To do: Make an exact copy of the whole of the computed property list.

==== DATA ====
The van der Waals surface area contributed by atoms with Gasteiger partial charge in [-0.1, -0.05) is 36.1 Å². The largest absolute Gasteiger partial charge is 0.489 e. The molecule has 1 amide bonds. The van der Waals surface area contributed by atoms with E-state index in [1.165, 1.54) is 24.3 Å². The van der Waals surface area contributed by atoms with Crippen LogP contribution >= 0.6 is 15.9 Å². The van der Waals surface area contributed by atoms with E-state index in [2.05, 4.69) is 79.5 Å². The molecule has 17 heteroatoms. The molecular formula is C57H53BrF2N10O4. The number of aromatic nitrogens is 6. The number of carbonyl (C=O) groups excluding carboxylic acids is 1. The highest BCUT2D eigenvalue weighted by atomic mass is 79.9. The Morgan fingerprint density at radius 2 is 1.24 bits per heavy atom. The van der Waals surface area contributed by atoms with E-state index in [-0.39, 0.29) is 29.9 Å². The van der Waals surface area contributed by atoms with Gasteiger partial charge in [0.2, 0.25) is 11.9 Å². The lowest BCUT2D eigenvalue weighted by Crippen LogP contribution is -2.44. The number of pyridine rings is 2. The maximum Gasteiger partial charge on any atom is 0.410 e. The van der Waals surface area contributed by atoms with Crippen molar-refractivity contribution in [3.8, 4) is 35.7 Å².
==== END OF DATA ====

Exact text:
The van der Waals surface area contributed by atoms with Gasteiger partial charge in [-0.1, -0.05) is 36.1 Å². The largest absolute Gasteiger partial charge is 0.489 e. The molecule has 1 amide bonds. The van der Waals surface area contributed by atoms with E-state index in [1.165, 1.54) is 24.3 Å². The van der Waals surface area contributed by atoms with Crippen LogP contribution >= 0.6 is 15.9 Å². The van der Waals surface area contributed by atoms with E-state index in [2.05, 4.69) is 79.5 Å². The molecule has 17 heteroatoms. The molecular formula is C57H53BrF2N10O4. The number of aromatic nitrogens is 6. The number of carbonyl (C=O) groups excluding carboxylic acids is 1. The highest BCUT2D eigenvalue weighted by atomic mass is 79.9. The Morgan fingerprint density at radius 2 is 1.24 bits per heavy atom. The van der Waals surface area contributed by atoms with E-state index in [-0.39, 0.29) is 29.9 Å². The van der Waals surface area contributed by atoms with Gasteiger partial charge in [0.2, 0.25) is 11.9 Å². The lowest BCUT2D eigenvalue weighted by Crippen LogP contribution is -2.44. The number of pyridine rings is 2. The maximum Gasteiger partial charge on any atom is 0.410 e. The van der Waals surface area contributed by atoms with Crippen molar-refractivity contribution in [3.8, 4) is 35.7 Å².